Dear Neighbor,

Not only is indoor dining resuming tomorrow, Mayor de Blasio has declared outdoor dining here to stay. Love the latter. Confess to being a bit ambivalent on the former. We reached out to Ellie Davis, 24, who serves and bartends at a Midtown restaurant to get the scoop. We first chatted with Davis in July, when she advised our readers how to be respectful while dining out during the Covid pandemic.

It’s been over six months since Governor Cuomo originally ordered restaurants to close their doors. What’s the consensus among your coworkers about the return to indoor dining? Some of my coworkers are completely comfortable serving and don’t feel their health is at risk. Some of my coworkers have been financially strong-armed into returning. Unemployment assistance is low and unreliable. So while some of us are happy to be back, many of us have no choice.

For now, restaurants can only operate at 25% capacity — what exactly does that mean? From my perspective, 25% is a line that will be blurred. With masks off at tables and people moving freely through the restaurant, I almost think it’s kind of pointless to limit capacity. Everybody dining out right now is willingly exposing themselves, and I think that’s their right, so long as they are responsible with who they come into contact with in their daily lives. As for profit, even in a high-turnover establishment, operating at that limited of a capacity is a huge loss for everybody involved in providing the dining experience.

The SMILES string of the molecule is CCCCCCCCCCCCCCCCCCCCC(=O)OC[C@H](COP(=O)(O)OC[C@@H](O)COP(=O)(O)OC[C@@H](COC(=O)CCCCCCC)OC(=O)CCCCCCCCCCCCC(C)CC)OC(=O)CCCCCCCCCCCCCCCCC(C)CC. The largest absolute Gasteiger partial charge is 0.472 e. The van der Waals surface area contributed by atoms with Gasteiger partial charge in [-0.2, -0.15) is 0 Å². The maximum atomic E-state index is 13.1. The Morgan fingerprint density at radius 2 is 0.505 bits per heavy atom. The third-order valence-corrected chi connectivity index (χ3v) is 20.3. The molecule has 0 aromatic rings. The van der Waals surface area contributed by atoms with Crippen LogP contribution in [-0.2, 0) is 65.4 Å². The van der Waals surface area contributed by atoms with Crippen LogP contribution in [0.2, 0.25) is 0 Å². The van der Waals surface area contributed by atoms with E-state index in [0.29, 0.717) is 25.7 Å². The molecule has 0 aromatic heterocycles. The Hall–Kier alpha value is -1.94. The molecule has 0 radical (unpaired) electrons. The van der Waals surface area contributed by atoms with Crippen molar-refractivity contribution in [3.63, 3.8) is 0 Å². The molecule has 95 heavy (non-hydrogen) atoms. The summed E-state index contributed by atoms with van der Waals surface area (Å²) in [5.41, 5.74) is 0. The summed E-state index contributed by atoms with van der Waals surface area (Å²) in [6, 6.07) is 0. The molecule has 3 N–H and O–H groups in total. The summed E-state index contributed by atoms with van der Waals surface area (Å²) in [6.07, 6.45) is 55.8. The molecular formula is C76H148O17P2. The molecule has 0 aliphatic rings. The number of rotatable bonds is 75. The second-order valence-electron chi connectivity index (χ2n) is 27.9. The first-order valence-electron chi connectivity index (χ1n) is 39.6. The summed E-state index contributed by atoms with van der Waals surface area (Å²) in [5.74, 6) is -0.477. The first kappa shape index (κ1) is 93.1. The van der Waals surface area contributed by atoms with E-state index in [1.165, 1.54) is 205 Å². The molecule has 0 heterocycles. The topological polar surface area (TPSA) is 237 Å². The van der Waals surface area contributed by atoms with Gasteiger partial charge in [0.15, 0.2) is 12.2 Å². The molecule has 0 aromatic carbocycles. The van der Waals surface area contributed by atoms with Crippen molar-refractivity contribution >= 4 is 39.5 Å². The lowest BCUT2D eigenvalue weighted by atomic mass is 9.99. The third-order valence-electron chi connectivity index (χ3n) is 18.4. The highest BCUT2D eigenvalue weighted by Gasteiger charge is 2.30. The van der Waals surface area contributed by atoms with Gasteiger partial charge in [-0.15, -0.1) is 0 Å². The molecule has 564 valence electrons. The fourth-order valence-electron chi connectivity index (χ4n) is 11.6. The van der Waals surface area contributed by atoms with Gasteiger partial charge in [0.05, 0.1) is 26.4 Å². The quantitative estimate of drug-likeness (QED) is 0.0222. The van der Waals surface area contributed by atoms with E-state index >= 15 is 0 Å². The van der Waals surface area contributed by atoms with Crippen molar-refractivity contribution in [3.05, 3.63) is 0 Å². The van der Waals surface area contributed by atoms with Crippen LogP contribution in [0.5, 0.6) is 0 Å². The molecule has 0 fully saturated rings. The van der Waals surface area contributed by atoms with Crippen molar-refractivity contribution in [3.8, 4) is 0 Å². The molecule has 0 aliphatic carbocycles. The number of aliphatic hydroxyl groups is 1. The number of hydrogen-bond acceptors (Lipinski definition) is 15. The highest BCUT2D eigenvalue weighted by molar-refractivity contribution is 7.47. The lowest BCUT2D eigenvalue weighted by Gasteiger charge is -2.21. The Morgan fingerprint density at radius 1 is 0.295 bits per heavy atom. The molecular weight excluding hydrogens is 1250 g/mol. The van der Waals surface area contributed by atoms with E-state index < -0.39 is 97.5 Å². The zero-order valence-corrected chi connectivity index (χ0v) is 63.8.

Is there a silver lining? My hope is that people will have a new respect for service workers and what we’re putting at risk for your experience — which pays our bills — and we are essential in our own way. We create environments for your celebrations and memories. You’ve missed us — don’t forget how much.

What would you like to say to guests? Some people are working under great duress. Some of us have buried our loved ones and dealt with depression and loneliness and hardship, just like you. Many of us lost health insurance. Some of us have no choice. Keep that in mind when you decide whether or not to go out to eat again (indoors). Be prepared to tip extra, wait longer and abide by rules you may not like.

In this new reality, what has been particularly trying? Outdoor dining is uncomfortable and hot and challenging for servers to maneuver, so why are you all bringing your dog? Enough of that, please, unless it’s a service animal.

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